Myeloma (also called multiple myeloma) is a cancer that forms in white blood cells. It typically affects the bones as the cancerous cells accumulate in a person's bone marrow. The signs and symptoms of myeloma vary with each person and stage of the disease and range from bone pain to loss of appetite.
What Are the Signs and Symptoms of Myeloma?
Bone Pain and Bone Weakness
Myeloma directly affects the bones. It forms in plasma cells, which are a type of white blood cell. The cancerous plasma cells begin to accumulate in bone marrow, making it difficult for healthy new blood cells to spread around your body. Due to this process, one of the first symptoms of myeloma is pain in the bones. The pain is often more intense in the spine or chest area, but it also frequently develops in the hip and skull bones.
Myeloma-related bone pain may be accompanied by weakness or numbness in your legs. The weakness and numbness may be generalized throughout your body or localized to a certain spot on your legs. Frequent bone fractures are another sign of myeloma.
High Calcium Levels
Multiple myeloma can cause your bones to begin breaking down, and this releases calcium into your body. Although your doctor has to do blood tests or bone scans to determine how much calcium is in your blood and bones, you may experience some symptoms that are related to elevated calcium levels. You may frequently feel thirsty and also dehydrated, and you might start urinating more often. High calcium levels can also cause constipation and abdominal pain. In severe cases, you might feel confused, weak and drowsy. It's also common to lose your appetite when your calcium levels are much higher than normal.
This symptom may even impact your kidneys. Typically, your kidneys can filter the excess calcium out of your body. But when the calcium builds up to very high levels, your kidneys can have difficulty keeping up and removing it at a quick enough rate.
Depending on the bones that myeloma affects, this type of cancer can also cause nerve issues. Myeloma proteins can damage your nerves and create a lingering pins-and-needles sensation that commonly shows up in your hands and feet. However, because multiple myeloma can also affect your bones, it can damage the bones in your spine. The cancer may cause your spine to compress, which can put pressure on your nerves. If this happens, you might experience numbness and muscle weakness, particularly in your limbs and especially in your legs. Your back might also start to hurt suddenly. If you experience this pain or weakness, get emergency medical care right away.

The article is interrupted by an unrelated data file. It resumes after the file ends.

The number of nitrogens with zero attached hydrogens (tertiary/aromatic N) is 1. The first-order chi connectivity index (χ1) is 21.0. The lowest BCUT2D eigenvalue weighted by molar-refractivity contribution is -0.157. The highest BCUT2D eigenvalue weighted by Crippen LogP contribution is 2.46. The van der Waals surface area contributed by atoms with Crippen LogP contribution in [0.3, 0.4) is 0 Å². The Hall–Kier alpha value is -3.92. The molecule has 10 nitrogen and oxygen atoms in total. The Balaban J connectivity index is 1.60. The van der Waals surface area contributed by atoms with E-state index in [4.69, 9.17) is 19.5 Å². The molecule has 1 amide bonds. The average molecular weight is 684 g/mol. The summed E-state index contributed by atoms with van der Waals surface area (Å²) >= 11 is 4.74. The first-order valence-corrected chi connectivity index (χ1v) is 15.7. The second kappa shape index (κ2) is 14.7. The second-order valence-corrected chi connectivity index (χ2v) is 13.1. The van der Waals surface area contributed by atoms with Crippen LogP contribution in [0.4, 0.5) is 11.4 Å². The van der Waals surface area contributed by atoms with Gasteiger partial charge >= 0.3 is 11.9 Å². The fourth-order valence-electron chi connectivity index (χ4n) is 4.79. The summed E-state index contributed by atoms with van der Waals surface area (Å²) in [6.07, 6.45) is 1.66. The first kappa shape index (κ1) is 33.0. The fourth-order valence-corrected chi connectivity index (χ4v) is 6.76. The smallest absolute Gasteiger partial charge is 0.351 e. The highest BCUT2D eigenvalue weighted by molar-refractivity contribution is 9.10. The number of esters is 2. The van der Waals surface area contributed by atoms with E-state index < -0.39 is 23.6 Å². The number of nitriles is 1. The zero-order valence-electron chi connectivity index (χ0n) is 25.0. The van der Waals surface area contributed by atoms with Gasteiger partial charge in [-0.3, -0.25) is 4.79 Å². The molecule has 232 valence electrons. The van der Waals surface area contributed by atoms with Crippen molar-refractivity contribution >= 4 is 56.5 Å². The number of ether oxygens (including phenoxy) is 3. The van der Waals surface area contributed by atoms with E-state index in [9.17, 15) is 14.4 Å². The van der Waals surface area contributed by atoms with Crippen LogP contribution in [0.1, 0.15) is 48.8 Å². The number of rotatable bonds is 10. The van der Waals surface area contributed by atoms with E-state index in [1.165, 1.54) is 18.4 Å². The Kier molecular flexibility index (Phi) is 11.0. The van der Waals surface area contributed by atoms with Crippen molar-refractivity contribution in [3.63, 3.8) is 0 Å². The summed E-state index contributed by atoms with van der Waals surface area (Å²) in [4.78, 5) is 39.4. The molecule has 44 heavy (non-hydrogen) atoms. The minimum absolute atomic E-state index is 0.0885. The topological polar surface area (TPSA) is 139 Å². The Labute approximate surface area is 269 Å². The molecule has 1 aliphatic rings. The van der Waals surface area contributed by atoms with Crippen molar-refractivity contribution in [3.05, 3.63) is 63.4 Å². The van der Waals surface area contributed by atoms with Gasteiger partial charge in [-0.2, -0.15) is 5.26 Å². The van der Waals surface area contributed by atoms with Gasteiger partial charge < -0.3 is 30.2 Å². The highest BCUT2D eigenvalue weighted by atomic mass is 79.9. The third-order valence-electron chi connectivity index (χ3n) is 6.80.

Three types of blood issues may be early warning symptoms of myeloma cancer. These include anemia, leukopenia and thrombocytopenia.
Anemia is a condition that describes having a reduced number of red blood cells. If you're anemic, your energy levels may be low, and you may feel weak. Anemia can also cause shortness of breath and make it difficult to exert yourself.
Leukopenia is a condition that happens when you have a reduced white blood cell count. It can limit your body's ability to fight infections, which makes you more susceptible to colds and diseases. Your body also may have trouble healing wounds.
Thrombocytopenia describes a reduced blood platelet count. Platelets are a type of cell that helps your blood clot. When you cut yourself, you may notice abnormal bleeding, even if it's just a small scrape. This condition can also cause excessive bruising.
Loss of Appetite and Excessive Thirst
Gastrointestinal symptoms and thirst are common early signs of multiple myeloma. You may experience stomachaches, nausea and a loss of appetite. Severe constipation is another related stomach issue that myeloma can cause.
Excessive thirst and frequent urination are other signs of myeloma. This type of cancer can cause a condition called hypercalcemia, which means you have elevated levels of calcium in your blood. This condition causes extreme thirst, but it also often results in dehydration. Hypercalcemia can also lead to a loss of appetite.
Fatigue and Confusion
Myeloma can cause your blood to thicken, leading to a condition called hyperviscosity. It's harder for your heart to pump this thickened blood around your body. As a result, less blood may be flowing to your brain, which can cause confusion and dizziness. Hyperviscosity can also mimic the symptoms of a stroke, such as slurred speech and weakness on one side of the body.
Fatigue resulting from myeloma may be due to anemia or the persistent pain that accompanies this type of cancer, but it may also be due to the presence of cytokines in your body. Cytokines are molecules that, in high quantities, can boost cancer cells' growth and prevent those cells from dying quickly. This results in fatigue that's similar to what you feel when you have the flu.
Impaired Kidney Function
Elevating your calcium levels isn't the only way myeloma can affect your kidneys. When you have myeloma, your plasma cells start to create abnormal proteins. These proteins can begin to outnumber the healthy red blood cells in your body. This can cause anemia, but it can also result in reduced kidney function because the proteins cause kidney damage and eventually cause those organs to fail. As myeloma progresses, the kidneys lose the ability to remove the salts, fluids and waste products from your body. You may feel weak, short of breath or itchy due to decreased kidney function. This may also cause your legs to swell.